Elektro is the nickname of a robot built by the Westinghouse Electric Corporation in its Mansfield, Ohio facility between 1937 and 1938. Seven feet tall (2.1 m), weighing 265 pounds (120.2 kg), humanoid in appearance, he could walk by voice command, speak about 700 words (using a 78-rpm record player), smoke cigarettes, blow up balloons, and move his head and arms. Elektro's body consisted of a steel gear, cam and motor skeleton covered by an aluminum skin. His photoelectric "eyes" could distinguish red and green light. He was on exhibit at the 1939 New York World's Fair and reappeared at that fair in 1940, with "Sparko", a robot dog that could bark, sit, and beg.
Elektro toured North America in 1950 in promotional appearances for Westinghouse, and was displayed at Pacific Ocean Park in Venice, California in the late 1950s and early 1960s. He also appeared as "Thinko", in Sex Kittens Go to College (1960). In the 1960s, his head was given to Harold Gorsuch, a retiring Westinghouse engineer.
In 1992, the dance band Meat Beat Manifesto produced the song "Original Control (Version 2)" which prominently featured snippets of Elektro's monologues, quoting lines such as "I am Elektro" and "My brain is bigger than yours".
A fictional Elektro appeared in the newspaper comic strip, The Amazing Spider-Man, Jan 18–24, 2015.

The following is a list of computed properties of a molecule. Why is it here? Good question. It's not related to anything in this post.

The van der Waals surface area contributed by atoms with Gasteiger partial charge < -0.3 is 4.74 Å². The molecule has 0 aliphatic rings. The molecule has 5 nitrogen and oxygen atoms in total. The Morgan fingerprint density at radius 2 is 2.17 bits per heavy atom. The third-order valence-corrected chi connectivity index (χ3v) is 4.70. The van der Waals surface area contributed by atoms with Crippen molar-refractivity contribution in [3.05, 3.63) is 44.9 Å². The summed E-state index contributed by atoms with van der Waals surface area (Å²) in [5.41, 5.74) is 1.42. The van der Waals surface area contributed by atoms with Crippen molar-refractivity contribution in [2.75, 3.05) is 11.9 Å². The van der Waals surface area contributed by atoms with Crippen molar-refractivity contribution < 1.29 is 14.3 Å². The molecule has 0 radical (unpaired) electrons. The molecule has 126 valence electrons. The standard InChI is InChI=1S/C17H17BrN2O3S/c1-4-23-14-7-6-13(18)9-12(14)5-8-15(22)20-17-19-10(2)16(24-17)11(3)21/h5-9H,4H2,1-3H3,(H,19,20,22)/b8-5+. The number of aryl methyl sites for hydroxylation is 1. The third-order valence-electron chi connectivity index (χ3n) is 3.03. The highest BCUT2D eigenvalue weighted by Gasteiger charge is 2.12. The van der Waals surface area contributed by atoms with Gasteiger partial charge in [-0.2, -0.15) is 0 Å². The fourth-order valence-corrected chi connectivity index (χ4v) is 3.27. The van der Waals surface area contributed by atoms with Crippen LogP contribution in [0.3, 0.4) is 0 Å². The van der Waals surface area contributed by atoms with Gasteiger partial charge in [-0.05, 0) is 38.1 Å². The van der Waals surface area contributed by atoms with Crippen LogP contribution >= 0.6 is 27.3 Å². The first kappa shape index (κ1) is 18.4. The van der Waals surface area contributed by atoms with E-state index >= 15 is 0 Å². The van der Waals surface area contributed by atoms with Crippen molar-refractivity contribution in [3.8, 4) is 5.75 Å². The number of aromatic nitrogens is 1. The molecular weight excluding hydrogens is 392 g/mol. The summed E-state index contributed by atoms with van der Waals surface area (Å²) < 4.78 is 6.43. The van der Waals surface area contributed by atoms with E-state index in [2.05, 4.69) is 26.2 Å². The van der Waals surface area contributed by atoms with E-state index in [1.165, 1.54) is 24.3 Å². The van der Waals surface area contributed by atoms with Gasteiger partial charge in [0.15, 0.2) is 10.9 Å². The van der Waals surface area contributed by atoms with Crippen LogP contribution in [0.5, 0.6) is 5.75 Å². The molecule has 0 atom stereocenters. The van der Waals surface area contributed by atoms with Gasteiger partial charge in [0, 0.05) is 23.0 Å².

A "Mansfield Museum of Circuitry and Robotics" and anecdotes about Elektro and Sparko are briefly but touchingly presented in the beginning of the novel The Man from Primrose Lane by James Renner, 2012, Sarah Crichton Books, an imprint of Farrar, Straus and Giroux.
- The Return of Electro, Jack Weeks, New Scientist
- America's First Celebrity Robot is Staging a Comeback, Emma Jacobs, National Rublic Radio
- "Designing Tomorrow: America’s World’s Fairs of the 1930s Exhibit Preview". The Henry Ford Museum. April 2013.
- Stan Lee, Larry Lieber and Alex Saviuk (w, a). The Amazing Spider-Man (2015-01-18)
- Elektro commentary
- YouTube Video footage of Elektro at the 1939 World's Fair
- The Middleton Family at the New York World's Fair (1939) Shows entire Elektro demo starting at 34 minutes into movie.
- Mansfield Memorial Museum
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